Mid-winter break in our school district was February 17 through 21. The kids stayed up late, ran wild, and generally slacked. That's what break is for. Then they were back to school for four days before heading south. They missed six days of class, but that doesn't mean they weren't learning.
The downside of having a teacher for a mother and a wanna-be scientist as a father is there's always learning to be done.
In addition to the lessons and assignments the kids were missing at school, they had vacation homework. First and foremost was their vacation journal.
Each of the three had a bound journal with 20 pages of daily activities as well as extra credit pages at the back. Each day they were responsible for documenting what they did that day. "The first thing I did today was..." "My thoughts and feelings for today are..." "The funniest thing that happened today was..." (No, Amy didn't come up with it. She got it from Tlsbooks.com)
For each day, they also had illustrate a page. We did allow them to use a few pictures, but the majority of the illustration was hand-drawn. My favorite was Henry's depiction of Lake Pleasant. It includes cactus, rocks, and a gila monster. (There was a gila monster on display at the visitor center.)
One day, the kids woke up early and got creative. They created the Arizona Daily newspaper. Four pages that would make their managing editor grandmother proud.
On the road, we letterboxed and played the License Plate game. At Grand Canyon National Park and Montezuma Castle National Historic Monument the kids studied and became Junior Rangers. The Junior Ranger program is more than just getting a badge, they actually learned about where we were.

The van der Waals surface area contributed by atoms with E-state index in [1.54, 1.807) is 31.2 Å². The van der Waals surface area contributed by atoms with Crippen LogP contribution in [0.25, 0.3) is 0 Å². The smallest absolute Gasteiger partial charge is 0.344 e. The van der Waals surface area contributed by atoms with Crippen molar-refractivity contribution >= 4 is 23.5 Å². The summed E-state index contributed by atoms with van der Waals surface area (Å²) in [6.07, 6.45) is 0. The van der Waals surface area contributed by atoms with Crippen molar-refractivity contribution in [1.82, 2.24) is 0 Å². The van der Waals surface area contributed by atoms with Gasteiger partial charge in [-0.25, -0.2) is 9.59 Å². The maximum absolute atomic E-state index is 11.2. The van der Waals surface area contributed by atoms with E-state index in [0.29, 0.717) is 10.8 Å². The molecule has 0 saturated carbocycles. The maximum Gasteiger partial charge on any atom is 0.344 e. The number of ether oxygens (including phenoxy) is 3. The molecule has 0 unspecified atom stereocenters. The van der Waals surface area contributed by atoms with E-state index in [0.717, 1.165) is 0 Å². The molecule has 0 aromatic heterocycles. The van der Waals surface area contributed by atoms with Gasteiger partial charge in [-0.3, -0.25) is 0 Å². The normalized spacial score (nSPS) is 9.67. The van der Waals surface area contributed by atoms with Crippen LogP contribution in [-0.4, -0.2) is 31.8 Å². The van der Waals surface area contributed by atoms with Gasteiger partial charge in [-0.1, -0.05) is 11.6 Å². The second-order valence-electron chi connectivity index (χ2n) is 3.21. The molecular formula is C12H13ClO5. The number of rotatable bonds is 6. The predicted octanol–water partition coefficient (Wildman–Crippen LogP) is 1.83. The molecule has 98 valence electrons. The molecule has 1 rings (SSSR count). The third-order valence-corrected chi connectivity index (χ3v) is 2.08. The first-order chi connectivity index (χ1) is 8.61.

Every night they read (and recorded their minutes) and I snuck in my little mini-science lessons wherever I could. Even though we didn't really try, they got pretty good at differentiating cactus and following directions to find letterboxes.
Clara stretched and danced as always. Henry practiced his Tae Kwon Do form for a stripe test on his return. Only Lilly got a break from her extracurriculars since a skating rink wasn't readily available. (Though had we thought about it we could have brought her inline skates.)
And, of course, upon our return they found they had a week of school homework waiting for them.
In the end, I'm confident they don't think they were ditching school or responsibilities. They still had to take care of everything, just a week later.